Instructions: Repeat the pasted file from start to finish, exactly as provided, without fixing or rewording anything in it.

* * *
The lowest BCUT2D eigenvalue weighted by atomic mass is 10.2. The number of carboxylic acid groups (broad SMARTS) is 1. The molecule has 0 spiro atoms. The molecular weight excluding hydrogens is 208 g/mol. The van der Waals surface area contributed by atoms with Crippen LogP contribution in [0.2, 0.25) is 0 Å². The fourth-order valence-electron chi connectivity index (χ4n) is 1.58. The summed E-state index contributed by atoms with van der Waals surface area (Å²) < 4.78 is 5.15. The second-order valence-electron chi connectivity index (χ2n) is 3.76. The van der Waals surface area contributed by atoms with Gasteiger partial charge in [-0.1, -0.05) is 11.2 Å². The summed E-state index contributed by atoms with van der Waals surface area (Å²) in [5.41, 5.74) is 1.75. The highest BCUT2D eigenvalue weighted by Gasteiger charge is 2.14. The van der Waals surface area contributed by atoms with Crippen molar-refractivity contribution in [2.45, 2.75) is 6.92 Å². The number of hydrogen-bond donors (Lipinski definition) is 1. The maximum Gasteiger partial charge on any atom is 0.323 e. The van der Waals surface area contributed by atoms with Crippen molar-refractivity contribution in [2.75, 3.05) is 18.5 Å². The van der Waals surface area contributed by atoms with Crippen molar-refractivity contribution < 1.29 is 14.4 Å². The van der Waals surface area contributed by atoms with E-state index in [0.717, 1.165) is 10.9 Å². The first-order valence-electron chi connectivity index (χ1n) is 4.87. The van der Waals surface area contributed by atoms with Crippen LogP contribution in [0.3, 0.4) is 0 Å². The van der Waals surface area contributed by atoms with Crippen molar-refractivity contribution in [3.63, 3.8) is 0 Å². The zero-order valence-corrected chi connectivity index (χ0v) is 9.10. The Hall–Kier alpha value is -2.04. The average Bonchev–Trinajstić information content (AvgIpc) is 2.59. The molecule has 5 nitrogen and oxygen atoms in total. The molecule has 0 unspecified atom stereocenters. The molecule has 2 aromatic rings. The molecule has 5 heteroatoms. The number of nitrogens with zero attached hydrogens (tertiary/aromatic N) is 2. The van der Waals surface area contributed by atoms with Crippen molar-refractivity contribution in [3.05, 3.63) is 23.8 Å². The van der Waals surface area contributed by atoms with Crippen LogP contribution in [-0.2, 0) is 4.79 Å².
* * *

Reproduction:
The lowest BCUT2D eigenvalue weighted by atomic mass is 10.2. The number of carboxylic acid groups (broad SMARTS) is 1. The molecule has 0 spiro atoms. The molecular weight excluding hydrogens is 208 g/mol. The van der Waals surface area contributed by atoms with Crippen LogP contribution in [0.2, 0.25) is 0 Å². The fourth-order valence-electron chi connectivity index (χ4n) is 1.58. The summed E-state index contributed by atoms with van der Waals surface area (Å²) < 4.78 is 5.15. The second-order valence-electron chi connectivity index (χ2n) is 3.76. The van der Waals surface area contributed by atoms with Gasteiger partial charge in [-0.1, -0.05) is 11.2 Å². The summed E-state index contributed by atoms with van der Waals surface area (Å²) in [5.41, 5.74) is 1.75. The highest BCUT2D eigenvalue weighted by Gasteiger charge is 2.14. The van der Waals surface area contributed by atoms with Crippen molar-refractivity contribution in [2.45, 2.75) is 6.92 Å². The number of hydrogen-bond donors (Lipinski definition) is 1. The maximum Gasteiger partial charge on any atom is 0.323 e. The van der Waals surface area contributed by atoms with Crippen molar-refractivity contribution in [2.75, 3.05) is 18.5 Å². The van der Waals surface area contributed by atoms with Crippen molar-refractivity contribution < 1.29 is 14.4 Å². The van der Waals surface area contributed by atoms with E-state index in [0.717, 1.165) is 10.9 Å². The first-order valence-electron chi connectivity index (χ1n) is 4.87. The van der Waals surface area contributed by atoms with Crippen LogP contribution in [0.3, 0.4) is 0 Å². The van der Waals surface area contributed by atoms with Crippen molar-refractivity contribution in [3.63, 3.8) is 0 Å². The zero-order valence-corrected chi connectivity index (χ0v) is 9.10. The Hall–Kier alpha value is -2.04. The average Bonchev–Trinajstić information content (AvgIpc) is 2.59. The molecule has 5 nitrogen and oxygen atoms in total. The molecule has 0 unspecified atom stereocenters. The molecule has 2 aromatic rings. The molecule has 5 heteroatoms. The number of nitrogens with zero attached hydrogens (tertiary/aromatic N) is 2. The van der Waals surface area contributed by atoms with Crippen molar-refractivity contribution in [3.05, 3.63) is 23.8 Å². The van der Waals surface area contributed by atoms with Crippen LogP contribution in [-0.2, 0) is 4.79 Å².